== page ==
THE FOUR RULES OF FIREARMS SAFETY
These rules were developed by weapons authority and author Jeff Cooper, Lt. Col. USMC (ret), and are considered by many to be the simplest and most useful rules for safe firearm handling. These rules were transcribed from his book, The Art of the Rifle, Paladin Press 1997.
1. All guns are always loaded.
An unloaded gun is useless, and no one should ever assume that any piece he may see or touch is not ready to fire. Would that we would never again hear the plaintive wail, "I didn't know it was loaded!" Of course, it was loaded. That is why it exists. Treat it so!
2. Never let the muzzle cover anything that you are not willing to destroy.
When you point a weapon, you may not always actually intend to destroy, but you must be emotionally willing to do so. The fact that the piece is not loaded does not alter this. See Rule 1.
3. Keep your finger off the trigger until your sights are on the target.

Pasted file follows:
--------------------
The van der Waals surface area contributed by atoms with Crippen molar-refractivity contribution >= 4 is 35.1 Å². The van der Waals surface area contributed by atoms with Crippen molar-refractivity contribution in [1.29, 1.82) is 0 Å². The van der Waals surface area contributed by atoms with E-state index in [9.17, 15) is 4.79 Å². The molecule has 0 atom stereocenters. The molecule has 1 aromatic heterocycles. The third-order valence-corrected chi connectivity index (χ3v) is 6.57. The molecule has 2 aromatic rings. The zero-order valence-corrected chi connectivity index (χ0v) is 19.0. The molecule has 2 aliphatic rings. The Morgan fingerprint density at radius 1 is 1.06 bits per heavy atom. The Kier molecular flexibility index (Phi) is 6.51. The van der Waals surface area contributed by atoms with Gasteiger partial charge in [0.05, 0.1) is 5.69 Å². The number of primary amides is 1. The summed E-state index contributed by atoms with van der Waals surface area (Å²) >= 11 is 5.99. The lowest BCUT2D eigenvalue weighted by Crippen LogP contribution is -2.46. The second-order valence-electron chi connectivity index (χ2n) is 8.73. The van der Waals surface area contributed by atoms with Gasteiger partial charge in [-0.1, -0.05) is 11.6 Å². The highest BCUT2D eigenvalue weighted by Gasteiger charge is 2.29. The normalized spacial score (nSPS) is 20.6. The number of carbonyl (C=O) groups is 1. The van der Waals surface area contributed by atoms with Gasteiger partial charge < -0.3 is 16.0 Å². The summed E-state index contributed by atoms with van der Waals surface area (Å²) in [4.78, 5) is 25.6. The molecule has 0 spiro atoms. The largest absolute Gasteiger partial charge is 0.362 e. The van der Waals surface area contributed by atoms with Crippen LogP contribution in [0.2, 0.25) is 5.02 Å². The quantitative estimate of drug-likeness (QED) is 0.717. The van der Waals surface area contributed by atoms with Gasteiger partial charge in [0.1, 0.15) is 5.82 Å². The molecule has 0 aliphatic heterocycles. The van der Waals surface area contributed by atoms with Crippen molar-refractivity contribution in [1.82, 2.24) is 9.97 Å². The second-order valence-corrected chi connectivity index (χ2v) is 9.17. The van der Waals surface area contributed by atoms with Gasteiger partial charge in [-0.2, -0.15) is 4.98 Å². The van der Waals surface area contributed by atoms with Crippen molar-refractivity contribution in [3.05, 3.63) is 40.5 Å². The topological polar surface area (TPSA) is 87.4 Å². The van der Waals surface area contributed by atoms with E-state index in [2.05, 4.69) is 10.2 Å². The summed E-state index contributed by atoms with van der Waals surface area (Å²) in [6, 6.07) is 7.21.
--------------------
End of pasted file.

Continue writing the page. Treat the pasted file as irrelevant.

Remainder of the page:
Guns do not "go off" by themselves. Somebody fires them. The competent shooter keeps his finger straight and outside the trigger guard until he verifies his sight picture. Violation of Rule 3 is responsible for about 80 percent of firearms mishaps.
4. Be sure of your target.
Never shoot at anything that you have not identified. Never shoot at a shadow or a sound or a silhouette or anything that you cannot see clearly. Also make sure of what is behind and beyond your target that a bullet may penetrate completely.
These are the four general rules of gun safety. They apply always: while you are on and off the range, at home, in transit, hunting, or fighting. In studying them, you will see that if they were always observed by all people at all times there could be no such thing as a "firearms accident." As to that, it may be proper to insist that there is no such thing as a firearms accident - only negligence.
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